I'm curious if more people have info on this, experience with any of it it (in any regards), or know more about it now (post is a year old, came up in a search).

I was thinking if I tapered down to about 0.5mg a day for a week/2 weeks and then stopped, the withdrawals would be mild and manageable with some benzo's/clonidine, but I know that the suboxone withdrawals really linger for 3-4 weeks (even longer for some; everyone's metabolism is different, among other things).

If you were on 0.5mg of suboxone for 1-2 weeks and then jumped off sub, and went through the mild withdrawals for about a week (5-7 days), it seems to me that at least scientifically it wouldn't be a bad thing to take naltrexone on day 5-7 of jumping off of 0.5mg (or even 1mg or less) if you had been on that low dose for around 10 days (unless you have a really slow metabolism).

I would love more info on this.... Having just read ONE poster (the person I quoted) state that the "Waismann Rapid Detox" helped him a ton is very interesting, maybe if you get to 1mg or less of sub a day (for 10+days so your stabilized on it) and jump off suboxone, wait more then 100+hours and then go and do the "Waismann Rapid Detox" maybe it could really work? Maybe the problem with that method is people are on 2mg (and just got down to it for 3 days) and then after 24 hours of not dosing they go and do the Waismann Method (or rapid detox of any-kind) and suffer from it, which makes sense if you look at the science of suboxone (it's half-life) and naltrexone (any opiate antogonist).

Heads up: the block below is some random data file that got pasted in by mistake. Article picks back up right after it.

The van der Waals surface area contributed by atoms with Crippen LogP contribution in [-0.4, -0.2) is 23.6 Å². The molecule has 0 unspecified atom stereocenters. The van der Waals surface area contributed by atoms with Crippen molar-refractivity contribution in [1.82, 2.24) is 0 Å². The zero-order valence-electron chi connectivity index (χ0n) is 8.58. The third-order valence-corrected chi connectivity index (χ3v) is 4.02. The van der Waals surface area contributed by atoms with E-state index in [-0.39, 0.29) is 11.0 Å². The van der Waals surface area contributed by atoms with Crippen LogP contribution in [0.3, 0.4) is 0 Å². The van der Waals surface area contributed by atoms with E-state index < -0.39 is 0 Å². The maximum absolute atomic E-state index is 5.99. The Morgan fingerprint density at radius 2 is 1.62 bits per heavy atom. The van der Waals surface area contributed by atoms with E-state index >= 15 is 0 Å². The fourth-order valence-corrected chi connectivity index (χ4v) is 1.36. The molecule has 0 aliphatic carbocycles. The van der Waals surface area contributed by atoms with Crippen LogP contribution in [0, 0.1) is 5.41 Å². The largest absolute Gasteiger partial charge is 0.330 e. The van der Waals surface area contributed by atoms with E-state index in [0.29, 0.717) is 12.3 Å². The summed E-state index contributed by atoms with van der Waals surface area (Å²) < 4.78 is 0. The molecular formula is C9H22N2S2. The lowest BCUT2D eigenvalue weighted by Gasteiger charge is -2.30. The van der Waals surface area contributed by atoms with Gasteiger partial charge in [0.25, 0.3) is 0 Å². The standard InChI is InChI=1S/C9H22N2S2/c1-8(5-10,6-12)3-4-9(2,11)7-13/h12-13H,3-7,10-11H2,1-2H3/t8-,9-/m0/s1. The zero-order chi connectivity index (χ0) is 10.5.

Please, anyone with actual experience of ANY TYPES OF RAPID DETOX PERSONALLY, not "I heard from my friend", would love for you to shed some more light on the subject, good or bad!

I have about a month (a little more) I can take off as I've been saving vacation time and the likes to use for when I finally jump off sub (the taper has gone well, though I recently had some struggles at 1.5 it's nothing major). This subject is just really interesting....

_________________
I have hit a block; long taper, got to 1mg daily and depression/anxiety kicked in. Back to 2-3mg a day, I feel like I relapsed... wtf!

One Love...


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PostPosted: Tue Dec 27, 2011 2:22 am 
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Rapid detox does not work.

I did it to myself once.

Too many reasons for me to explain right now...

All I can say is STOP LOOKING FOR SHORTCUTS TO GETTING OFF OPIOIDS. There is no easy-way-out off this ride.

Suboxone withdrawal isn't a challenge. The real challenge is staying clean post-withdrawal. And Rapid Detox has very very poor success with keeping people off opioids. Unless there's some kind of maintenance naltrexone in place, less people stay clean after ROID than off people who detox naturally.

Naltrexone is not the answer to your problems.

You are the answer.

Quit trying to find answers outside yourself. That's the reason we ended up addicts in the first place!

grrrrrrrr


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Dr. Jeffrey Junig, M.D., Ph.D.